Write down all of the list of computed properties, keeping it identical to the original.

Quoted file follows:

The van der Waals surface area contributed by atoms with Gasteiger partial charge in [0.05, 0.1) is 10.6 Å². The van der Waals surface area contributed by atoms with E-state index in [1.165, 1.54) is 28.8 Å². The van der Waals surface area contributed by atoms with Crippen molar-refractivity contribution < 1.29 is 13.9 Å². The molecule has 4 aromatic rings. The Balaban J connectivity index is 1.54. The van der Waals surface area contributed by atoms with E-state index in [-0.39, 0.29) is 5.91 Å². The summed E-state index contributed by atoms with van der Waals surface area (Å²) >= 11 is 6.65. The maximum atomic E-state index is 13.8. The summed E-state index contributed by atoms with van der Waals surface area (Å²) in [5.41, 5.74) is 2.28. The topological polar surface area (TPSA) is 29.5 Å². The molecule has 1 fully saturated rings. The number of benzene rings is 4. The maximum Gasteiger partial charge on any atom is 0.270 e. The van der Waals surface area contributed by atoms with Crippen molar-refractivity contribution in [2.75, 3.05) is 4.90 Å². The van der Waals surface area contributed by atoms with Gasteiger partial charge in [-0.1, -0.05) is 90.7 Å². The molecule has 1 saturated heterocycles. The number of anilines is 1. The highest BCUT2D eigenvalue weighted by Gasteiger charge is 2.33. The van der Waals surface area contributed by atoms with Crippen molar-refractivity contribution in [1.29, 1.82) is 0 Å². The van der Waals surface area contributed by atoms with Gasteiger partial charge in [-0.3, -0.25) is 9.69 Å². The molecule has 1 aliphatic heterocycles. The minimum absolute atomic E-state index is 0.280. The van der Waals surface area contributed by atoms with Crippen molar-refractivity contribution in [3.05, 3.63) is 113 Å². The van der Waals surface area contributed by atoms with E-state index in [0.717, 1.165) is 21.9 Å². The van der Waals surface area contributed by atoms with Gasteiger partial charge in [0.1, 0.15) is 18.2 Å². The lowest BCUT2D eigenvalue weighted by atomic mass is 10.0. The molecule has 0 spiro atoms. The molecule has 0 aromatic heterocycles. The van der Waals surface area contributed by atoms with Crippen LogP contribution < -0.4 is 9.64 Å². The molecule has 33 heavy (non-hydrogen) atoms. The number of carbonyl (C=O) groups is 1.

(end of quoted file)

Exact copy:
The van der Waals surface area contributed by atoms with Gasteiger partial charge in [0.05, 0.1) is 10.6 Å². The van der Waals surface area contributed by atoms with E-state index in [1.165, 1.54) is 28.8 Å². The van der Waals surface area contributed by atoms with Crippen molar-refractivity contribution < 1.29 is 13.9 Å². The molecule has 4 aromatic rings. The Balaban J connectivity index is 1.54. The van der Waals surface area contributed by atoms with E-state index in [-0.39, 0.29) is 5.91 Å². The summed E-state index contributed by atoms with van der Waals surface area (Å²) >= 11 is 6.65. The maximum atomic E-state index is 13.8. The summed E-state index contributed by atoms with van der Waals surface area (Å²) in [5.41, 5.74) is 2.28. The topological polar surface area (TPSA) is 29.5 Å². The molecule has 1 fully saturated rings. The number of benzene rings is 4. The maximum Gasteiger partial charge on any atom is 0.270 e. The van der Waals surface area contributed by atoms with Crippen molar-refractivity contribution in [2.75, 3.05) is 4.90 Å². The van der Waals surface area contributed by atoms with Gasteiger partial charge in [-0.1, -0.05) is 90.7 Å². The molecule has 1 saturated heterocycles. The number of anilines is 1. The highest BCUT2D eigenvalue weighted by Gasteiger charge is 2.33. The van der Waals surface area contributed by atoms with Crippen molar-refractivity contribution in [1.29, 1.82) is 0 Å². The van der Waals surface area contributed by atoms with Gasteiger partial charge in [-0.3, -0.25) is 9.69 Å². The molecule has 1 aliphatic heterocycles. The minimum absolute atomic E-state index is 0.280. The van der Waals surface area contributed by atoms with Crippen molar-refractivity contribution in [3.05, 3.63) is 113 Å². The van der Waals surface area contributed by atoms with E-state index in [0.717, 1.165) is 21.9 Å². The van der Waals surface area contributed by atoms with Gasteiger partial charge in [0.1, 0.15) is 18.2 Å². The lowest BCUT2D eigenvalue weighted by atomic mass is 10.0. The molecule has 0 spiro atoms. The molecule has 0 aromatic heterocycles. The van der Waals surface area contributed by atoms with Crippen LogP contribution < -0.4 is 9.64 Å². The molecule has 33 heavy (non-hydrogen) atoms. The number of carbonyl (C=O) groups is 1.